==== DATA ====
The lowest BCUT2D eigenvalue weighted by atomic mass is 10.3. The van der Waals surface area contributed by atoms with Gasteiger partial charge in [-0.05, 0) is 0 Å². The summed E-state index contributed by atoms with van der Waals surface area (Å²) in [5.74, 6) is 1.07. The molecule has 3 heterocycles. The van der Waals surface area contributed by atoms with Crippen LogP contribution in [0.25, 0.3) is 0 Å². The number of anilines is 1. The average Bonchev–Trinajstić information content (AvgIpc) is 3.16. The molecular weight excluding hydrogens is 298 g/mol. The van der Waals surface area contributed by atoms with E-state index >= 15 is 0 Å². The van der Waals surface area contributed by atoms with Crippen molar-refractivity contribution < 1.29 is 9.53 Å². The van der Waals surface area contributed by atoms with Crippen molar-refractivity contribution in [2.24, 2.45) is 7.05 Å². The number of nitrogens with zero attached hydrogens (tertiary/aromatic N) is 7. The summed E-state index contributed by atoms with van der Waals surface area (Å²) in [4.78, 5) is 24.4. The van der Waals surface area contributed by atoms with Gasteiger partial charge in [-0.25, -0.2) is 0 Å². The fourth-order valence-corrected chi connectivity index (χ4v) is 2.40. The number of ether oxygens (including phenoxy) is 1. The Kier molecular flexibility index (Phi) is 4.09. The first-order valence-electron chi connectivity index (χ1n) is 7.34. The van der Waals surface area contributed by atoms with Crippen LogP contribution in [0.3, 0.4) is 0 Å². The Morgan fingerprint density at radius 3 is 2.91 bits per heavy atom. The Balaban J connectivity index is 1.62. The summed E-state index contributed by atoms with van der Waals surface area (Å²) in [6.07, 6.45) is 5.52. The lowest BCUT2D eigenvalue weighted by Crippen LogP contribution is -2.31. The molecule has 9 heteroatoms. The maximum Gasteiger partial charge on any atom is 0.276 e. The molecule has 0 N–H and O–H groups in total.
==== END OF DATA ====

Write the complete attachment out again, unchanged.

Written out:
The lowest BCUT2D eigenvalue weighted by atomic mass is 10.3. The van der Waals surface area contributed by atoms with Gasteiger partial charge in [-0.05, 0) is 0 Å². The summed E-state index contributed by atoms with van der Waals surface area (Å²) in [5.74, 6) is 1.07. The molecule has 3 heterocycles. The van der Waals surface area contributed by atoms with Crippen LogP contribution in [0.25, 0.3) is 0 Å². The number of anilines is 1. The average Bonchev–Trinajstić information content (AvgIpc) is 3.16. The molecular weight excluding hydrogens is 298 g/mol. The van der Waals surface area contributed by atoms with E-state index >= 15 is 0 Å². The van der Waals surface area contributed by atoms with Crippen molar-refractivity contribution < 1.29 is 9.53 Å². The van der Waals surface area contributed by atoms with Crippen molar-refractivity contribution in [2.24, 2.45) is 7.05 Å². The number of nitrogens with zero attached hydrogens (tertiary/aromatic N) is 7. The summed E-state index contributed by atoms with van der Waals surface area (Å²) in [4.78, 5) is 24.4. The van der Waals surface area contributed by atoms with Gasteiger partial charge in [-0.25, -0.2) is 0 Å². The fourth-order valence-corrected chi connectivity index (χ4v) is 2.40. The number of ether oxygens (including phenoxy) is 1. The Kier molecular flexibility index (Phi) is 4.09. The first-order valence-electron chi connectivity index (χ1n) is 7.34. The van der Waals surface area contributed by atoms with Crippen LogP contribution in [0.3, 0.4) is 0 Å². The Morgan fingerprint density at radius 3 is 2.91 bits per heavy atom. The Balaban J connectivity index is 1.62. The summed E-state index contributed by atoms with van der Waals surface area (Å²) in [6.07, 6.45) is 5.52. The lowest BCUT2D eigenvalue weighted by Crippen LogP contribution is -2.31. The molecule has 9 heteroatoms. The maximum Gasteiger partial charge on any atom is 0.276 e. The molecule has 0 N–H and O–H groups in total.